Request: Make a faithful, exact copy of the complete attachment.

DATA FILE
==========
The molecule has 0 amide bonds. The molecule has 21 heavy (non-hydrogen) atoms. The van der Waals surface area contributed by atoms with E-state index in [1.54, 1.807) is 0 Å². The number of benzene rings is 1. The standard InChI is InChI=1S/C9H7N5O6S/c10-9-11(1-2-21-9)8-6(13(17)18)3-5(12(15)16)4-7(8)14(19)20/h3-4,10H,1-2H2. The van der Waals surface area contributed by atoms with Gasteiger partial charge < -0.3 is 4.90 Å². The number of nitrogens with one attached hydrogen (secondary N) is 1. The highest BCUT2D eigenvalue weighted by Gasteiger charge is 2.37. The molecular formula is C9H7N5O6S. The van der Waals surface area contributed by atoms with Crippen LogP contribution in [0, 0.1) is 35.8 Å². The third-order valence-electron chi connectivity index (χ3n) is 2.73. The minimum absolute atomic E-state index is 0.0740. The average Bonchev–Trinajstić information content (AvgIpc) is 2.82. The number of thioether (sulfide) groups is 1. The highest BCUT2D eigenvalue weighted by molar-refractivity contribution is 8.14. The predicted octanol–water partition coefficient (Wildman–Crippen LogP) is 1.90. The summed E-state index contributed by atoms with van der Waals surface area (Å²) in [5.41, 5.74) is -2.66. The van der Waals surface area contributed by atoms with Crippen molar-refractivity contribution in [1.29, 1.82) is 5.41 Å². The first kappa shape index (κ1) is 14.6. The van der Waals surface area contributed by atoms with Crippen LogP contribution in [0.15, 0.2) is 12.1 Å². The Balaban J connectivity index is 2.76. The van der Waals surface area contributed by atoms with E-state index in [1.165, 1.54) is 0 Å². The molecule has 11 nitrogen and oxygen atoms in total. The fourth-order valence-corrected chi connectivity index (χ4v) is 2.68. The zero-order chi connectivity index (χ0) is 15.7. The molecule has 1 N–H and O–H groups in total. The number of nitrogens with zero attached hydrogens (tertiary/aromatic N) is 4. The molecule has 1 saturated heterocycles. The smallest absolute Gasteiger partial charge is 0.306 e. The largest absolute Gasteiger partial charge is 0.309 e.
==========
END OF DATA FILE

The molecule has 0 amide bonds. The molecule has 21 heavy (non-hydrogen) atoms. The van der Waals surface area contributed by atoms with E-state index in [1.54, 1.807) is 0 Å². The number of benzene rings is 1. The standard InChI is InChI=1S/C9H7N5O6S/c10-9-11(1-2-21-9)8-6(13(17)18)3-5(12(15)16)4-7(8)14(19)20/h3-4,10H,1-2H2. The van der Waals surface area contributed by atoms with Gasteiger partial charge < -0.3 is 4.90 Å². The number of nitrogens with one attached hydrogen (secondary N) is 1. The highest BCUT2D eigenvalue weighted by Gasteiger charge is 2.37. The molecular formula is C9H7N5O6S. The van der Waals surface area contributed by atoms with Crippen LogP contribution in [0, 0.1) is 35.8 Å². The third-order valence-electron chi connectivity index (χ3n) is 2.73. The minimum absolute atomic E-state index is 0.0740. The average Bonchev–Trinajstić information content (AvgIpc) is 2.82. The number of thioether (sulfide) groups is 1. The highest BCUT2D eigenvalue weighted by molar-refractivity contribution is 8.14. The predicted octanol–water partition coefficient (Wildman–Crippen LogP) is 1.90. The summed E-state index contributed by atoms with van der Waals surface area (Å²) in [5.41, 5.74) is -2.66. The van der Waals surface area contributed by atoms with Crippen molar-refractivity contribution in [1.29, 1.82) is 5.41 Å². The first kappa shape index (κ1) is 14.6. The van der Waals surface area contributed by atoms with Crippen LogP contribution in [0.15, 0.2) is 12.1 Å². The Balaban J connectivity index is 2.76. The van der Waals surface area contributed by atoms with E-state index in [1.165, 1.54) is 0 Å². The molecule has 11 nitrogen and oxygen atoms in total. The fourth-order valence-corrected chi connectivity index (χ4v) is 2.68. The zero-order chi connectivity index (χ0) is 15.7. The molecule has 1 N–H and O–H groups in total. The number of nitrogens with zero attached hydrogens (tertiary/aromatic N) is 4. The molecule has 1 saturated heterocycles. The smallest absolute Gasteiger partial charge is 0.306 e. The largest absolute Gasteiger partial charge is 0.309 e.